FC Hotlist is a series that spotlights films which are looking for buyers and distributors. It is an ongoing project to link indie filmmakers who are looking for a wider audience, to producers looking for fresh stories that stand out in the cinematic landscape.
When I Shoebox last year, I had called it one of the finest, most present movies of our time. Present, not just because of how it spoke so directly, so confidently to the time it is set and released in, but also because it doesn’t pretend to have the luxury of retrospect, of moralizing its story and gifting it to a future generation. It is an intensely present tense-film, one that does not look to the past for comfort, nor the future for hope.
Set in the cusp of a moment when Allahabad, in a frenzied hate-wave, was renamed Prayagraj — when shuttered single screen theatre were occupied and taken over by local goon-politicians; when Amitabh Bachchan’s murals on walls were shadowed by blooming real estate — the film is a portrait of not just a city in flux, but also of a family in which a father and a daughter jostle for love and understanding.
Mampu (Amrita Bagchi) has just returned from Pune where she is pursuing her PhD — in what exactly, we are not told — to look after her father, a crabby widower who smokes himself sick. A Bengali in Allahabad (Purnendu Bhattacharya), he’s holding onto a crumbling single screen theatre. Why hold onto dead heritage? The answer is never simple, and Shoebox doesn’t attempt at simplifying what is a complicated intuition — a mixture of nostalgia, grieving, respect, responsibility, arrogance, stubbornness, laziness, and a fear of the world revving ahead too fast.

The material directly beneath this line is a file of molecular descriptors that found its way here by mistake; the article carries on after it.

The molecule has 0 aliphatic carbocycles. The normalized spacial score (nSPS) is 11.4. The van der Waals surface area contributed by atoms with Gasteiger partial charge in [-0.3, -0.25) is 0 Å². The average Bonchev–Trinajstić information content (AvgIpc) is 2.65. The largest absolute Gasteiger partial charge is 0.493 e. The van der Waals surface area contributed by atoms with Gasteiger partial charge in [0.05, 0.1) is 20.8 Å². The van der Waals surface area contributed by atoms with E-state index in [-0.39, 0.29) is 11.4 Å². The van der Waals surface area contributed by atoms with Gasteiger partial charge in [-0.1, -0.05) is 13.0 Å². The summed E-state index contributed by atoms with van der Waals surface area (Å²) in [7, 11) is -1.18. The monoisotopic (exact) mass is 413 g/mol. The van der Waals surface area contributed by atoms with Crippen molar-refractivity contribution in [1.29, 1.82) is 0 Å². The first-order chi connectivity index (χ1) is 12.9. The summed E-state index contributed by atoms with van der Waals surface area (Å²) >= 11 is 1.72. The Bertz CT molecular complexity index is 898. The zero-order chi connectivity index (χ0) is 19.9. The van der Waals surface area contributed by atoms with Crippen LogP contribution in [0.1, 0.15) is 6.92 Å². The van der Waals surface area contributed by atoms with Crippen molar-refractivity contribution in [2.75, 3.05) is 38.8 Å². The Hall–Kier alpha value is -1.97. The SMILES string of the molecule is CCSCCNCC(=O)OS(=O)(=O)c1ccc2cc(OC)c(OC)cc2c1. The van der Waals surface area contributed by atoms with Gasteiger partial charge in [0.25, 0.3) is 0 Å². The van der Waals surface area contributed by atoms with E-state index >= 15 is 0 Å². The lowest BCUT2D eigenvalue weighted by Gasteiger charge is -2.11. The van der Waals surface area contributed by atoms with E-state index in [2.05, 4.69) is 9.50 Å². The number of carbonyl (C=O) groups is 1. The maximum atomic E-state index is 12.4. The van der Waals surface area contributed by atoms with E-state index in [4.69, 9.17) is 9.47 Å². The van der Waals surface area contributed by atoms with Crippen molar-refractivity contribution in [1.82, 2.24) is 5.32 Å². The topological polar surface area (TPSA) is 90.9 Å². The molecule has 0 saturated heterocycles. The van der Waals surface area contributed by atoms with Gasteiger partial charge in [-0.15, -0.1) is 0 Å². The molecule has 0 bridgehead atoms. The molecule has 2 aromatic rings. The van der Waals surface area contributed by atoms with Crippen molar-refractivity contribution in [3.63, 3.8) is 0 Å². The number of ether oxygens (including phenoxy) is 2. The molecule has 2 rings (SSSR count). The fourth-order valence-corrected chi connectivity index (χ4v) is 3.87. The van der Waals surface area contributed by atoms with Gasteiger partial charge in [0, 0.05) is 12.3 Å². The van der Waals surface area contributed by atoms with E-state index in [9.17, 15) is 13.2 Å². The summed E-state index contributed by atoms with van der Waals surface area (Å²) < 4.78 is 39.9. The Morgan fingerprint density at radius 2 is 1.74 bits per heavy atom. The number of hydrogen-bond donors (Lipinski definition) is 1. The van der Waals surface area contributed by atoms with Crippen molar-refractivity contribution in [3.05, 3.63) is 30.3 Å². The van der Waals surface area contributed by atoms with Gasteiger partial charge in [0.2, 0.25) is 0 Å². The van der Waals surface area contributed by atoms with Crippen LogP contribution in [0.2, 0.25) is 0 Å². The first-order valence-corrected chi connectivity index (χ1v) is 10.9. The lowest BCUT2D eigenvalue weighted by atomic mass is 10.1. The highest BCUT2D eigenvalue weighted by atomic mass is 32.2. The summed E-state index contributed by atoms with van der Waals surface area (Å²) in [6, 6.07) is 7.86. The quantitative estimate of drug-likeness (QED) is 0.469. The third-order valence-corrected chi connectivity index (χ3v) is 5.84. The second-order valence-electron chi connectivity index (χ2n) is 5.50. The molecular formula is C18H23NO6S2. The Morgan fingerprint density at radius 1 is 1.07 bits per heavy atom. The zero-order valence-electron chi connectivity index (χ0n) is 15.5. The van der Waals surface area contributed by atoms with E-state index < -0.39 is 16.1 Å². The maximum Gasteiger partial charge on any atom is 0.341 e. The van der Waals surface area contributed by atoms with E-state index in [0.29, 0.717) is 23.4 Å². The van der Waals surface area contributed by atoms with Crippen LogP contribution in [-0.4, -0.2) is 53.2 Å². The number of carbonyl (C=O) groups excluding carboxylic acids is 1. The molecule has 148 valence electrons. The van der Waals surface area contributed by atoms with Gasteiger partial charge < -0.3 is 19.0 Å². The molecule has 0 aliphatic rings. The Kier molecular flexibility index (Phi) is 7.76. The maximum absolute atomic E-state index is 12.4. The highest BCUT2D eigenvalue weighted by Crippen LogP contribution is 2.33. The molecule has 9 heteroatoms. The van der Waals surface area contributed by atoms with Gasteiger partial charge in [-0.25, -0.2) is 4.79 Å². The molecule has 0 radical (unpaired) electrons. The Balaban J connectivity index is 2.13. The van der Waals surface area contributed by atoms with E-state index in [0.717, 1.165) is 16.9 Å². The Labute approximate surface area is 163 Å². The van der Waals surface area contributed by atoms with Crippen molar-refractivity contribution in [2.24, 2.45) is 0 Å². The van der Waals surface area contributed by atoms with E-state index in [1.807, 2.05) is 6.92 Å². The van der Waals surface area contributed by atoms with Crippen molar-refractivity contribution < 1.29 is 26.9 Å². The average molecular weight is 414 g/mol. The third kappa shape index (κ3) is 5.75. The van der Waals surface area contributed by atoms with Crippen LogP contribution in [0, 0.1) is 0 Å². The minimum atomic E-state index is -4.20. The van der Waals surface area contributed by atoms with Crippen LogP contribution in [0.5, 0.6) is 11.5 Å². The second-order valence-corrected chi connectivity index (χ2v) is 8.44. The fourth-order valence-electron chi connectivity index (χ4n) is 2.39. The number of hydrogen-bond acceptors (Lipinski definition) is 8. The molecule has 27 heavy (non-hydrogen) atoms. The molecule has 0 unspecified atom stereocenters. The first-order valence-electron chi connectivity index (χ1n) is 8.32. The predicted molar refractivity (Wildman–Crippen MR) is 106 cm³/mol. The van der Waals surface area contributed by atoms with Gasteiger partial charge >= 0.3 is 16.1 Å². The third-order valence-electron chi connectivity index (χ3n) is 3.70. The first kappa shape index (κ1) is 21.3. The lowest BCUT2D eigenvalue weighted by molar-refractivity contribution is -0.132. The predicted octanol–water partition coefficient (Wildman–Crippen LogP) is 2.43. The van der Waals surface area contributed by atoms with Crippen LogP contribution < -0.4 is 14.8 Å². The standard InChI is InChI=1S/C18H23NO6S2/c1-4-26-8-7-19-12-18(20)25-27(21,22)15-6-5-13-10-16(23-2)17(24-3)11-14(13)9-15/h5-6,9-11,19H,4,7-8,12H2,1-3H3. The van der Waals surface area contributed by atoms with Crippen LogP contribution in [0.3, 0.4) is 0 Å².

As the film flits between flashbacks of Mampu’s childhood and the present, it grows increasingly restless. Politicians and goons start populating the story, throbbing its inertia. Doom pulses through the film, becoming louder and louder as scenes progress. And yet, as writer-director Faraz Ali noted in a recent discussion on his film, even if the film’s tone may be helpless, it is never hopeless.
Writer-director Faraz Ali can be reached at [email protected]